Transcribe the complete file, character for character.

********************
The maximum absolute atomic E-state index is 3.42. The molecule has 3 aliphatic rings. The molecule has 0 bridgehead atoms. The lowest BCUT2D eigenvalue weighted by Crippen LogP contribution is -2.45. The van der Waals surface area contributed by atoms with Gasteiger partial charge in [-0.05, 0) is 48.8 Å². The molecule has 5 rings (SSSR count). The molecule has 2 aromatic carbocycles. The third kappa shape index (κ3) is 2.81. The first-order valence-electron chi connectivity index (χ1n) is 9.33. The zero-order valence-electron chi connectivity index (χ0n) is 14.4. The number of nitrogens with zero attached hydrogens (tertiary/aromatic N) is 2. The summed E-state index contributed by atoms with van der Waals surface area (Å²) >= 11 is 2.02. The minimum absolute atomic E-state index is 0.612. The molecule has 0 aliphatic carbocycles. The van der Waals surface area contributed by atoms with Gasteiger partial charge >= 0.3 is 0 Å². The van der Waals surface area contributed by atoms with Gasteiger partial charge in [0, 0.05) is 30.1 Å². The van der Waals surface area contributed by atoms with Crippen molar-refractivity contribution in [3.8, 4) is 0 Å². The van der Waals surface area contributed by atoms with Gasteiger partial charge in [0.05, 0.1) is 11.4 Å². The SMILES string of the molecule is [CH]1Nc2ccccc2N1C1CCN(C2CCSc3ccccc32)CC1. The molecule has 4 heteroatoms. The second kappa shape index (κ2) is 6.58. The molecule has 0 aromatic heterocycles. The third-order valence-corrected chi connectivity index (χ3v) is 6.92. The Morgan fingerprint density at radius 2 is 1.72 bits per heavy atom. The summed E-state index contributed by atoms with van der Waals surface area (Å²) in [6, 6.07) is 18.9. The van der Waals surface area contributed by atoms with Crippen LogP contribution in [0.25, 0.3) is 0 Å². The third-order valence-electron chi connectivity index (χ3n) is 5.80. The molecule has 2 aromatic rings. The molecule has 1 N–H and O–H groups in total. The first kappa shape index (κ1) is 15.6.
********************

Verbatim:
The maximum absolute atomic E-state index is 3.42. The molecule has 3 aliphatic rings. The molecule has 0 bridgehead atoms. The lowest BCUT2D eigenvalue weighted by Crippen LogP contribution is -2.45. The van der Waals surface area contributed by atoms with Gasteiger partial charge in [-0.05, 0) is 48.8 Å². The molecule has 5 rings (SSSR count). The molecule has 2 aromatic carbocycles. The third kappa shape index (κ3) is 2.81. The first-order valence-electron chi connectivity index (χ1n) is 9.33. The zero-order valence-electron chi connectivity index (χ0n) is 14.4. The number of nitrogens with zero attached hydrogens (tertiary/aromatic N) is 2. The summed E-state index contributed by atoms with van der Waals surface area (Å²) >= 11 is 2.02. The minimum absolute atomic E-state index is 0.612. The molecule has 0 aliphatic carbocycles. The van der Waals surface area contributed by atoms with Gasteiger partial charge >= 0.3 is 0 Å². The van der Waals surface area contributed by atoms with Gasteiger partial charge in [0, 0.05) is 30.1 Å². The van der Waals surface area contributed by atoms with Crippen molar-refractivity contribution in [3.8, 4) is 0 Å². The van der Waals surface area contributed by atoms with Gasteiger partial charge in [0.05, 0.1) is 11.4 Å². The SMILES string of the molecule is [CH]1Nc2ccccc2N1C1CCN(C2CCSc3ccccc32)CC1. The molecule has 4 heteroatoms. The second kappa shape index (κ2) is 6.58. The molecule has 0 aromatic heterocycles. The third-order valence-corrected chi connectivity index (χ3v) is 6.92. The Morgan fingerprint density at radius 2 is 1.72 bits per heavy atom. The summed E-state index contributed by atoms with van der Waals surface area (Å²) in [6, 6.07) is 18.9. The van der Waals surface area contributed by atoms with Crippen LogP contribution in [0.25, 0.3) is 0 Å². The third-order valence-electron chi connectivity index (χ3n) is 5.80. The molecule has 2 aromatic rings. The molecule has 1 N–H and O–H groups in total. The first kappa shape index (κ1) is 15.6.